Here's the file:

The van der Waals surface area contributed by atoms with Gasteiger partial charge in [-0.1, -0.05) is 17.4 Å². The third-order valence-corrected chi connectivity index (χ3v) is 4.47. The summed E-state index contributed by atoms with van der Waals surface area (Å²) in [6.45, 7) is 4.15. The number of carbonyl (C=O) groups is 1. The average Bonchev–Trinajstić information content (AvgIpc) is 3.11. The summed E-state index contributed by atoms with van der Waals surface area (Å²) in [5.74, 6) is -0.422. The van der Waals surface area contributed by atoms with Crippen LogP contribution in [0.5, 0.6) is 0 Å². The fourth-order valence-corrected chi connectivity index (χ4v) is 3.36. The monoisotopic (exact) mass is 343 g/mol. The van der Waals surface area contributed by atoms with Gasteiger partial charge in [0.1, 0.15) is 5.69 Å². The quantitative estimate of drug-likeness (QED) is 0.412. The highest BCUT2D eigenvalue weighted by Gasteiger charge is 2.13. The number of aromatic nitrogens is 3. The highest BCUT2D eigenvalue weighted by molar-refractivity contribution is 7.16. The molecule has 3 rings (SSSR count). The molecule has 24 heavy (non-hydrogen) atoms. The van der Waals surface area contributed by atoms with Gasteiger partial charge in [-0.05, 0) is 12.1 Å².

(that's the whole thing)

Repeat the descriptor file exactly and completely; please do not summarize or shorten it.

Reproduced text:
The van der Waals surface area contributed by atoms with Gasteiger partial charge in [-0.1, -0.05) is 17.4 Å². The third-order valence-corrected chi connectivity index (χ3v) is 4.47. The summed E-state index contributed by atoms with van der Waals surface area (Å²) in [6.45, 7) is 4.15. The number of carbonyl (C=O) groups is 1. The average Bonchev–Trinajstić information content (AvgIpc) is 3.11. The summed E-state index contributed by atoms with van der Waals surface area (Å²) in [5.74, 6) is -0.422. The van der Waals surface area contributed by atoms with Crippen LogP contribution in [0.5, 0.6) is 0 Å². The fourth-order valence-corrected chi connectivity index (χ4v) is 3.36. The monoisotopic (exact) mass is 343 g/mol. The van der Waals surface area contributed by atoms with Gasteiger partial charge in [0.1, 0.15) is 5.69 Å². The quantitative estimate of drug-likeness (QED) is 0.412. The highest BCUT2D eigenvalue weighted by Gasteiger charge is 2.13. The number of aromatic nitrogens is 3. The highest BCUT2D eigenvalue weighted by molar-refractivity contribution is 7.16. The molecule has 3 rings (SSSR count). The molecule has 24 heavy (non-hydrogen) atoms. The van der Waals surface area contributed by atoms with Gasteiger partial charge in [-0.05, 0) is 12.1 Å².